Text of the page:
Autistic Savants

(formerly termed idiot savants)

Autistic Savant or Savant Syndrome, a Challenging Disorder

The autistic savant is a cognitive phenomenon in psychology. The term "autistic savant" refers to an individual with autism who has an extraordinary skill, or skills, not exhibited by most people.

Historically, an individual with an exceptional skill was called an "idiot savant", a French term meaning idiot, "unlearned" and savant, "a learned person, knowing, skilled". In a 1978 article in Psychology Today, Dr. Bernard Rimland introduced what is considered to be a more appropriate term; namely, "autistic savant", which is the current designation for this special condition.

  • Autism is a disorder that is characterised by developmental delays.
  • A person with autism often has problems understanding the meaning and purpose of body language and the spoken and written word.
  • About 10 per cent of people with autism show special or even remarkable skills; for example, a person with autism, who may be intellectually disabled in most ways, could have an exceptional memory for numbers.
  • Savant skills are occasionally found in people with other types of intellectual disability and in the non-disabled population, so most researchers use the term savant syndrome instead of autistic savant.
  • The most common forms of savant abilities involve mathematical calculations, memory feats, artistic abilities, and musical abilities.
  • One mathematical ability which many autistic individuals display is calendar memory.
  • They could be asked a question like: 'What day of the week was May 22, 1961? and they can determine the answer within seconds: "Monday".
  • Others can multiply and divide large numbers in their head and can also calculate square roots and prime numbers with little hesitation.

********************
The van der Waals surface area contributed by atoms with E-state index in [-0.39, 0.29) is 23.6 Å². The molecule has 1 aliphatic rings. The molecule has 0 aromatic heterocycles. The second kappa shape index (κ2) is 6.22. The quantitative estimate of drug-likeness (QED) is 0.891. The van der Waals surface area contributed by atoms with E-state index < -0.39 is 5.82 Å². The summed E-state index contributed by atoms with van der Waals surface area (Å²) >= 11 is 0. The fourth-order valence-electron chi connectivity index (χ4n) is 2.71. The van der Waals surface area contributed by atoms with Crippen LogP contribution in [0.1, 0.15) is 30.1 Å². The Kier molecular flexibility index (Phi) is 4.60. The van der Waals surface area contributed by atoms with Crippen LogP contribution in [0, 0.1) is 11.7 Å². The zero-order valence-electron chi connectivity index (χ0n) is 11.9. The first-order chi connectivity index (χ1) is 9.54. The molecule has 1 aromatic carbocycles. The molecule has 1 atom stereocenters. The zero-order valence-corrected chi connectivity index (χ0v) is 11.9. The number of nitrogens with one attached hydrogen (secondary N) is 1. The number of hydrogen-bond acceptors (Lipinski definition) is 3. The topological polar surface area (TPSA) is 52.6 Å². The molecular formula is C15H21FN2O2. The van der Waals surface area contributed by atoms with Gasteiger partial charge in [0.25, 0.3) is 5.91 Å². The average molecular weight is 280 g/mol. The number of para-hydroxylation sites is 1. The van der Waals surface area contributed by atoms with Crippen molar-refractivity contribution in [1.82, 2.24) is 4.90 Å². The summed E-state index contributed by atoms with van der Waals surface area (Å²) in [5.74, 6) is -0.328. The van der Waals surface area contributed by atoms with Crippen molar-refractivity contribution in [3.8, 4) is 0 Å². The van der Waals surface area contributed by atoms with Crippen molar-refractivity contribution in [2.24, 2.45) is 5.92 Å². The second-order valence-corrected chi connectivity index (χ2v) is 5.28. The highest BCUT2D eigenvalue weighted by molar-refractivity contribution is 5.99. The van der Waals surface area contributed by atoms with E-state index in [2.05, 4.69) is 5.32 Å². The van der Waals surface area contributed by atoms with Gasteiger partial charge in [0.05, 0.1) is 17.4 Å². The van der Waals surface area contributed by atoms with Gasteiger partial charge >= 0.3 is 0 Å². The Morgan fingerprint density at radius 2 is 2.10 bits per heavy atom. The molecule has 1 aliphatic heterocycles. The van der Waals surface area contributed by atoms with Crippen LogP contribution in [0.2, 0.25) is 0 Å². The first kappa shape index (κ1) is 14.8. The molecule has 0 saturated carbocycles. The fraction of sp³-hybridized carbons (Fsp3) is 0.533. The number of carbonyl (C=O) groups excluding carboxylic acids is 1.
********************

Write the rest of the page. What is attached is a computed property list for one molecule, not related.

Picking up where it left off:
• Other examples of some memory feats include: remembering everything about presidents (birth/death, term in office, names and birth dates of family members, cabinet members, etc.), memorizing the U.S. highway system, and remembering everyone's birth date, even after meeting the person once and not seeing him/her for ten or twenty years.
  • Some autistic individuals with savant abilities are incredible artists.
  • Music is another common savant ability. Many performers with autism have perfect pitch and also have a great memory for music. In some cases, a person can hear a classical piece once and play it back in its entirety.
  • The reason why some autistic individuals have savant abilities is not known. There are many theories, but there is no evidence to support any of them.
  • Apparently these individuals have incredible concentration abilities and can focus their complete attention to a specific area of interest.
  • Various Skills of Savant Abilities

  • Approximately ten per cent of people with autism show special or even remarkable skills.
  • Splinter skills are considered to be the most common type: The person, like an obsessive hobbyist, commits certain things to memory, such as sports trivia.
  • Talented skills describe people who has a more highly developed and specialised skill; for example, they may be artistic and paint beautiful pictures, or have a memory that allows them to work out difficult mathematical calculations mentally.
  • Prodigious skills are said to be the rarest type.

  • It is thought that there are only about 25 autistic savants in the world who show prodigious skills.
  • These skills could include, for example, the ability to play an entire concerto on the piano after hearing it just once.
  • Specialized skills: In all cases of savant syndrome, the skill is specific, limited, and usually reliant on memory.
  • Generally, savant skills include:

  • Musical, including the piano as the most popular instrument; for example, the skill may be the ability to play the piano without being taught.
  • Artistic talents; such as, the ability to draw, paint or sculpture with great skils.
  • Mathematics with the ability to work out complicated sums in their heads, or to determine calendar calculations by producing the day of the week for any given date.
  • Language when in rare cases, the person may be unusually gifted in languages.
  • Other skills; such as, knowing the time without seeing a clock, untaught mechanical skills, having an unfailing sense of direction, or the ability to commit maps to memory.

—Primarily compiled from information located in
"Overview of Autism" by Stephen M. Edelson, Ph.D.;
Center for the Study of Autism, Salem, Oregon.

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